Gov. Andrew M. Cuomo proposed big spending on Long Island infrastructure projects Tuesday, including rail transportation, sewers and an offshore wind farm, while calling on county, town and village governments to reduce spending.

Cuomo, who was in Farmingdale to deliver one of six regional State of the State addresses, said signature infrastructure projects — such as connecting MacArthur Airport to the Long Island Rail Road and building the nation’s largest offshore wind power generator — would spur the economy and create jobs.

He also proposed a $2 billion bond for water infrastructure around the state; $40 million for sewer improvements in Smithtown and Kings Park; and $80 million to renovate 16 LIRR stations.

Cuomo, a Democrat, also outlined proposals to address heroin and opioid addiction, including establishing a “recovery high school” (one upstate, one downstate for starters) to help high school students with addictions finish school. Under his proposal, local Boards of Cooperative Educational Services would coordinate with the state Office of Alcoholism and Substance Abuse to establish the schools, which would be run by BOCES. It’s an idea state legislators have proposed in the past.

But when it came to reining in property taxes, Cuomo pointed the finger at local governments. He said state spending isn’t to blame and contended he’s “tried everything” he can to reduce property taxes, which are levied by local governments and schools.

“When you’re annoyed at high taxes, don’t look at me,” Cuomo told an audience at Farmingdale State College. “The problem has always been property taxes in the state of New York. They crush citizens . . . I have tried everything to get property taxes down.”

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Cuomo said he was proposing a plan that would compel county and other local government officials to come up with cost-savings plans to put before voters in a referendum. But it wasn’t clear exactly what leverage he would use to do so.

“Put the local governments in a room. Come up with a plan. Find out how to save money and put that plan on the ballot in November,” he said. “If the citizens accept the plan, they accept . . . If the citizens don’t accept the plan, come back with” another plan.

Republican state chairman Ed Cox said Cuomo was being disingenuous about the driving force behind high property taxes. “Typical misrepresentation by Andrew Cuomo,” said Cox, who has been following Cuomo around the state to give a GOP rebuttal at each location. “Because 85 percent of local property taxes are unfunded mandates that come down” from Albany.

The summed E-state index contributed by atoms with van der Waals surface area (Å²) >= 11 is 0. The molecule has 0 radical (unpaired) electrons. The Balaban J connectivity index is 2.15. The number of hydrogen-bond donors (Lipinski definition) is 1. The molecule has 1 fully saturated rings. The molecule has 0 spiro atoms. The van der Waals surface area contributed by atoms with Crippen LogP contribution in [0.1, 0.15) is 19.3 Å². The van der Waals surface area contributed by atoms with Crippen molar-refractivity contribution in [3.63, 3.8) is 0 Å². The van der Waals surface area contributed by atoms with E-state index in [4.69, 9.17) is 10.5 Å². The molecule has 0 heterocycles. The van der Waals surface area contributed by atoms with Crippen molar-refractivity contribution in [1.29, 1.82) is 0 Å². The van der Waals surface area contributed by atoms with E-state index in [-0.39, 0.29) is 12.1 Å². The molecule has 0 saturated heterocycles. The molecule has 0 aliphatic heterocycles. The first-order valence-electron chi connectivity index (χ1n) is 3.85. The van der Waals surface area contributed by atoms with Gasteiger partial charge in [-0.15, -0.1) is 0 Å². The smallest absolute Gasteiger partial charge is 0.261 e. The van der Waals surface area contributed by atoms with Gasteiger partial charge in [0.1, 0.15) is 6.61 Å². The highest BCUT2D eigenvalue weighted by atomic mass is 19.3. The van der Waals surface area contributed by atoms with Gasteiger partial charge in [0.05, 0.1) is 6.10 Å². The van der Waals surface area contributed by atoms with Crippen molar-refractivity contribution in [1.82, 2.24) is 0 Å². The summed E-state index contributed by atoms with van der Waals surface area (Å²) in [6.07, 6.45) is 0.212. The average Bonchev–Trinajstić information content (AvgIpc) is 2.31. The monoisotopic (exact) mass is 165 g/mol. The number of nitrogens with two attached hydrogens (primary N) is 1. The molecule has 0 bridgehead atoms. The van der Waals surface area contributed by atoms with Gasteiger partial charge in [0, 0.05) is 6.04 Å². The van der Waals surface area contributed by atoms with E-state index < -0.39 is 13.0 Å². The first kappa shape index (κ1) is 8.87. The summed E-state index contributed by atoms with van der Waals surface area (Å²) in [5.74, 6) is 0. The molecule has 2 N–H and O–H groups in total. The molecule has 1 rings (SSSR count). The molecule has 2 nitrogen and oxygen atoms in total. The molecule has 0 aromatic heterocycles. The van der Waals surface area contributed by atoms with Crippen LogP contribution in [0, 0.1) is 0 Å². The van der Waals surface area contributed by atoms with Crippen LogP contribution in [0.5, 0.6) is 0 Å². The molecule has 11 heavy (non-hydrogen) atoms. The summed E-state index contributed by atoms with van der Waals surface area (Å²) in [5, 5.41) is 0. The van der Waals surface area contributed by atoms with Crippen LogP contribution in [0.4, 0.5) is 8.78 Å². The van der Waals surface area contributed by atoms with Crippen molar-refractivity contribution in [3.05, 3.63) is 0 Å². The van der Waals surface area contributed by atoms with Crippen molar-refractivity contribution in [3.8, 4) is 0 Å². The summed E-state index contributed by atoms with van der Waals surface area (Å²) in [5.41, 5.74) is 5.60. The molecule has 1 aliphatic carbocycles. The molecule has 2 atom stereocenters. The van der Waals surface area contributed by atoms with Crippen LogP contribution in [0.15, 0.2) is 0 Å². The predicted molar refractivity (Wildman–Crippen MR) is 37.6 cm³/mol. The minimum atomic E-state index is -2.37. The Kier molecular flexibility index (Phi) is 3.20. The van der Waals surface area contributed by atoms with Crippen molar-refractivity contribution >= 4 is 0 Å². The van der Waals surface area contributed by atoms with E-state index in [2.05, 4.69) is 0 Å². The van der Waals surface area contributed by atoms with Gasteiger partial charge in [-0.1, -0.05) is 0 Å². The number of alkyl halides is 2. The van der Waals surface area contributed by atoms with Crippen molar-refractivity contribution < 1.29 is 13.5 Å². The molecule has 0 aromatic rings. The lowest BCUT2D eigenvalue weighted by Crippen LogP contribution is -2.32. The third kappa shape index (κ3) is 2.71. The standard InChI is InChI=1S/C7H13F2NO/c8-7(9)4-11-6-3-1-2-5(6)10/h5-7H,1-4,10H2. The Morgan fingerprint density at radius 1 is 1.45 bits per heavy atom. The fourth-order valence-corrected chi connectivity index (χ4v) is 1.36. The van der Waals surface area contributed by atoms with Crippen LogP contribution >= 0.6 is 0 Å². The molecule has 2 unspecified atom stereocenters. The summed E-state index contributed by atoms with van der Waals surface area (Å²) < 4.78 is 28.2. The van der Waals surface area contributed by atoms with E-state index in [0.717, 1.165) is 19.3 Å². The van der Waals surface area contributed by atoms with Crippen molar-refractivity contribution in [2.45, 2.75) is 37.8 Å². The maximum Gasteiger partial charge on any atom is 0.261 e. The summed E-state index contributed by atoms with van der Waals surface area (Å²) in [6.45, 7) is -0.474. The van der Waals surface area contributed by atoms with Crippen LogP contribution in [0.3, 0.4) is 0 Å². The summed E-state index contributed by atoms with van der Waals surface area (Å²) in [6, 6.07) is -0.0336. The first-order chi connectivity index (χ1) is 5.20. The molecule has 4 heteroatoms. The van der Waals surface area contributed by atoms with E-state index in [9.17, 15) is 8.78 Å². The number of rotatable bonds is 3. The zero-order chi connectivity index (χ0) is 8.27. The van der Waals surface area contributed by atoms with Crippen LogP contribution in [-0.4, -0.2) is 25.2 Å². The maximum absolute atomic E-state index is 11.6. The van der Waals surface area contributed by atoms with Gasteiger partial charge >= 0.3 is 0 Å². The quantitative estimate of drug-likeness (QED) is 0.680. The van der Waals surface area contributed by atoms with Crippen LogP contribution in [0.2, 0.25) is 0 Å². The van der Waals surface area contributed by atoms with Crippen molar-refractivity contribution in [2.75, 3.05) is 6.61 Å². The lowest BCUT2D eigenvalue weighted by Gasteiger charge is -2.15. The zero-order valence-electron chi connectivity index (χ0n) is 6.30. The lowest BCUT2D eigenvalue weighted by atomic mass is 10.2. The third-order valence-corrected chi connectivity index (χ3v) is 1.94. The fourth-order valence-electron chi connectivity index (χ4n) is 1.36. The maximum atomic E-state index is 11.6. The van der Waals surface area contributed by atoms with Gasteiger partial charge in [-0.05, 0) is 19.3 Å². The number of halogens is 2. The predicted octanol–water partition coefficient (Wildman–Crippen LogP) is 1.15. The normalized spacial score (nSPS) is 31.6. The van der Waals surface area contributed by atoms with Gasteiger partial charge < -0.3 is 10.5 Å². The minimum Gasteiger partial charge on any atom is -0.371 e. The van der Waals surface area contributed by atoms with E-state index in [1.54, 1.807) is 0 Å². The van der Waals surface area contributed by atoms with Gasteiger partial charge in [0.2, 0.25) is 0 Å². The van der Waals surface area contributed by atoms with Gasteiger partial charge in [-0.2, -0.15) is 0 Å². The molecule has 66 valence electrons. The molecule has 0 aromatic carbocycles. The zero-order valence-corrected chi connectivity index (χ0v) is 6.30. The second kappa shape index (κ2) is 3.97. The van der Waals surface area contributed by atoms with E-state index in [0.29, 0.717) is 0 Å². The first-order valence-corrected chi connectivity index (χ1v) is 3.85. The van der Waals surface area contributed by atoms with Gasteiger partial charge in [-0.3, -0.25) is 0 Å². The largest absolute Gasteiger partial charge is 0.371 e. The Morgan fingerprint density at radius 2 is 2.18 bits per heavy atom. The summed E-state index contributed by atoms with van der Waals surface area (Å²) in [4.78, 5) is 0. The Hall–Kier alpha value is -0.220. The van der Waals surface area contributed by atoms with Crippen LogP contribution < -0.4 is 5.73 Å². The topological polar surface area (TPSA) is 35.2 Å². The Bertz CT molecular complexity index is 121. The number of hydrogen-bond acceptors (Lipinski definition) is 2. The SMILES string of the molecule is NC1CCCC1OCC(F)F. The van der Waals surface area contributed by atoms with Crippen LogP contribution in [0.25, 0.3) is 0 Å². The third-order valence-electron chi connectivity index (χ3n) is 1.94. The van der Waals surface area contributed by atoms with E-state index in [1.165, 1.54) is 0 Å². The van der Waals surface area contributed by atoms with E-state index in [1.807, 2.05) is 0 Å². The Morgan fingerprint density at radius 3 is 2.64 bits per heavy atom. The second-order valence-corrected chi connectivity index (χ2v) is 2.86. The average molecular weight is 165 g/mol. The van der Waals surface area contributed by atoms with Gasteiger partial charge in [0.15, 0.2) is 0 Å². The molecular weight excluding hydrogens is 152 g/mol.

Cox also criticized Cuomo’s tour, saying he’s eschewing the customary State of the State speech because “he’s not faring well” in Albany. “Relations with the legislature couldn’t be worse,” Cox said.

The Republican also said Cuomo’s infrastructure proposals should be put under increased scrutiny because Cuomo administration projects in Buffalo, Syracuse, Albany and the Hudson Valley are now a part of state and federal indictments that involve the governor’s former close adviser, Joseph Percoco.

Cuomo aide Rich Azzopardi responded that Cox “sat mute when the top Republican in the state was convicted of corruption” (referring to ex-state Sen. Dean Skelos of Rockville Centre) and called his criticism “nonsensical.”

At Farmingdale, Cuomo repeated many of the proposals he’s floated in the last week: Creating a pathway to tuition-free college for some low- and middle-income families, and legalizing “ride sharing” companies such as Uber and Lyft on Long Island and upstate.

He also called for $2 billion in spending on water infrastructure — a plan that the State Legislature would have to approve.

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“I want to make sure we have the state-of-the-art water filtration . . . that we’re protecting our water source. These are our children who are drinking it,” Cuomo said. “I don’t want to find out in 10 years we had a chemical that is causing some disease.”

The governor said he would back several proposals to expand access to drug-addiction treatment and prevent overprescription of opioids.

Along with the “recovery high schools,” the governor called for establishing 10 “urgent access centers,” open 24 hours a day, to provide “individuals in crisis” with access to clinical help. He also wants to add fentanyl — an opioid sometimes mixed with heroin — to the list of controlled substances that are subject to criminal drug penalties. And he wants to expand the list of authorized people to prescribe buprenorphine, which is used to treat opioid addiction.

Cuomo will have to put details behind his ideas when he presents a state budget to legislators, which he must do by Jan. 17.